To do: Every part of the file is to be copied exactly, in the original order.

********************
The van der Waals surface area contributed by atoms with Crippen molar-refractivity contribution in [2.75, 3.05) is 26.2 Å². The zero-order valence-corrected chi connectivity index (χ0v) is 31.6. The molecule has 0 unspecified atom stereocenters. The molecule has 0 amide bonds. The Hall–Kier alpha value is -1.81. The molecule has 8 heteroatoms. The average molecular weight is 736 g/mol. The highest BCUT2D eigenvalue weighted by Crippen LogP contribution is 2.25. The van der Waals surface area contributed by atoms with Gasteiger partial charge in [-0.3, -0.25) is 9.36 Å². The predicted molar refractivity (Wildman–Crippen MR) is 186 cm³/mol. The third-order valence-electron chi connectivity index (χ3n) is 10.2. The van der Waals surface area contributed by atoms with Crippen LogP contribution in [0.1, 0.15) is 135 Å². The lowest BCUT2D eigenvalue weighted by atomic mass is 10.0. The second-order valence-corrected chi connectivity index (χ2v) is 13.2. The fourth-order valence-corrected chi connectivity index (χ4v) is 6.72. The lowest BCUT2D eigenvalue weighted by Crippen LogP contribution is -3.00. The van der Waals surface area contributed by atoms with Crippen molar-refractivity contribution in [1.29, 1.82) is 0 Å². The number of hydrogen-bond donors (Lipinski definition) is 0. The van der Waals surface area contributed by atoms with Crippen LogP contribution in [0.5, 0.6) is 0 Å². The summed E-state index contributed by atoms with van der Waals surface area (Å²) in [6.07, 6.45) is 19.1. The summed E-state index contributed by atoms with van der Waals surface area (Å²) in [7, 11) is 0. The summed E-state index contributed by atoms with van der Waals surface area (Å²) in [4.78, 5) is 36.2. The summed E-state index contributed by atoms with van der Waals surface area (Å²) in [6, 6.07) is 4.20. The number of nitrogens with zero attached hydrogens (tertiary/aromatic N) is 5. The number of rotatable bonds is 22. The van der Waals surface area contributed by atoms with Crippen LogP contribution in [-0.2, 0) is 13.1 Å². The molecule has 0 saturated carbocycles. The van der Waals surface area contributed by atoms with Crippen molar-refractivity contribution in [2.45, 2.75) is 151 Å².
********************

The van der Waals surface area contributed by atoms with Crippen molar-refractivity contribution in [2.75, 3.05) is 26.2 Å². The zero-order valence-corrected chi connectivity index (χ0v) is 31.6. The molecule has 0 unspecified atom stereocenters. The molecule has 0 amide bonds. The Hall–Kier alpha value is -1.81. The molecule has 8 heteroatoms. The average molecular weight is 736 g/mol. The highest BCUT2D eigenvalue weighted by Crippen LogP contribution is 2.25. The van der Waals surface area contributed by atoms with Gasteiger partial charge in [-0.3, -0.25) is 9.36 Å². The predicted molar refractivity (Wildman–Crippen MR) is 186 cm³/mol. The third-order valence-electron chi connectivity index (χ3n) is 10.2. The van der Waals surface area contributed by atoms with Crippen LogP contribution in [0.1, 0.15) is 135 Å². The lowest BCUT2D eigenvalue weighted by atomic mass is 10.0. The second-order valence-corrected chi connectivity index (χ2v) is 13.2. The fourth-order valence-corrected chi connectivity index (χ4v) is 6.72. The lowest BCUT2D eigenvalue weighted by Crippen LogP contribution is -3.00. The van der Waals surface area contributed by atoms with Crippen molar-refractivity contribution in [1.29, 1.82) is 0 Å². The number of hydrogen-bond donors (Lipinski definition) is 0. The van der Waals surface area contributed by atoms with Crippen LogP contribution in [0.5, 0.6) is 0 Å². The summed E-state index contributed by atoms with van der Waals surface area (Å²) in [6.07, 6.45) is 19.1. The summed E-state index contributed by atoms with van der Waals surface area (Å²) in [7, 11) is 0. The summed E-state index contributed by atoms with van der Waals surface area (Å²) in [4.78, 5) is 36.2. The summed E-state index contributed by atoms with van der Waals surface area (Å²) in [6, 6.07) is 4.20. The number of nitrogens with zero attached hydrogens (tertiary/aromatic N) is 5. The number of rotatable bonds is 22. The van der Waals surface area contributed by atoms with Crippen LogP contribution in [-0.2, 0) is 13.1 Å². The molecule has 0 saturated carbocycles. The van der Waals surface area contributed by atoms with Crippen molar-refractivity contribution in [2.45, 2.75) is 151 Å².